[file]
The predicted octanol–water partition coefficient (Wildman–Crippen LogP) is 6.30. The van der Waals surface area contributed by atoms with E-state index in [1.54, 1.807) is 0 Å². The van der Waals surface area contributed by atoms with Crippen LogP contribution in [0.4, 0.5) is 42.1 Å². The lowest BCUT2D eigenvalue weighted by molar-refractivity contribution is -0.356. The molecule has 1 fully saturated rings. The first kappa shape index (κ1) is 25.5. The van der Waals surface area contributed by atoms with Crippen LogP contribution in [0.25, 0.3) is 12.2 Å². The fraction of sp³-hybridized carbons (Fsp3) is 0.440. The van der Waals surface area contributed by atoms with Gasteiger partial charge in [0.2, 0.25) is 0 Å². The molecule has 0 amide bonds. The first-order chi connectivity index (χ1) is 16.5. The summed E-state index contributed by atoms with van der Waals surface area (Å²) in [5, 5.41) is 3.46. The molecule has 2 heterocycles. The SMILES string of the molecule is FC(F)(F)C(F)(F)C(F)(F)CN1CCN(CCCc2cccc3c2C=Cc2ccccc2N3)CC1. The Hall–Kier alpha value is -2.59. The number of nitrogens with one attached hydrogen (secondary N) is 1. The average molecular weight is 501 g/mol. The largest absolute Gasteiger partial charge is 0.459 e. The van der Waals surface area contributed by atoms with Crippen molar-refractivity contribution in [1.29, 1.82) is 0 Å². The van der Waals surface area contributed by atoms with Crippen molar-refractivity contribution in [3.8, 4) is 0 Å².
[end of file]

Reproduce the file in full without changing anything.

The predicted octanol–water partition coefficient (Wildman–Crippen LogP) is 6.30. The van der Waals surface area contributed by atoms with E-state index in [1.54, 1.807) is 0 Å². The van der Waals surface area contributed by atoms with Crippen LogP contribution in [0.4, 0.5) is 42.1 Å². The lowest BCUT2D eigenvalue weighted by molar-refractivity contribution is -0.356. The molecule has 1 fully saturated rings. The first kappa shape index (κ1) is 25.5. The van der Waals surface area contributed by atoms with Crippen LogP contribution in [0.25, 0.3) is 12.2 Å². The fraction of sp³-hybridized carbons (Fsp3) is 0.440. The van der Waals surface area contributed by atoms with Gasteiger partial charge in [0.2, 0.25) is 0 Å². The molecule has 0 amide bonds. The first-order chi connectivity index (χ1) is 16.5. The summed E-state index contributed by atoms with van der Waals surface area (Å²) in [5, 5.41) is 3.46. The molecule has 2 heterocycles. The SMILES string of the molecule is FC(F)(F)C(F)(F)C(F)(F)CN1CCN(CCCc2cccc3c2C=Cc2ccccc2N3)CC1. The Hall–Kier alpha value is -2.59. The number of nitrogens with one attached hydrogen (secondary N) is 1. The average molecular weight is 501 g/mol. The largest absolute Gasteiger partial charge is 0.459 e. The van der Waals surface area contributed by atoms with Crippen molar-refractivity contribution in [1.29, 1.82) is 0 Å². The van der Waals surface area contributed by atoms with Crippen molar-refractivity contribution in [3.8, 4) is 0 Å².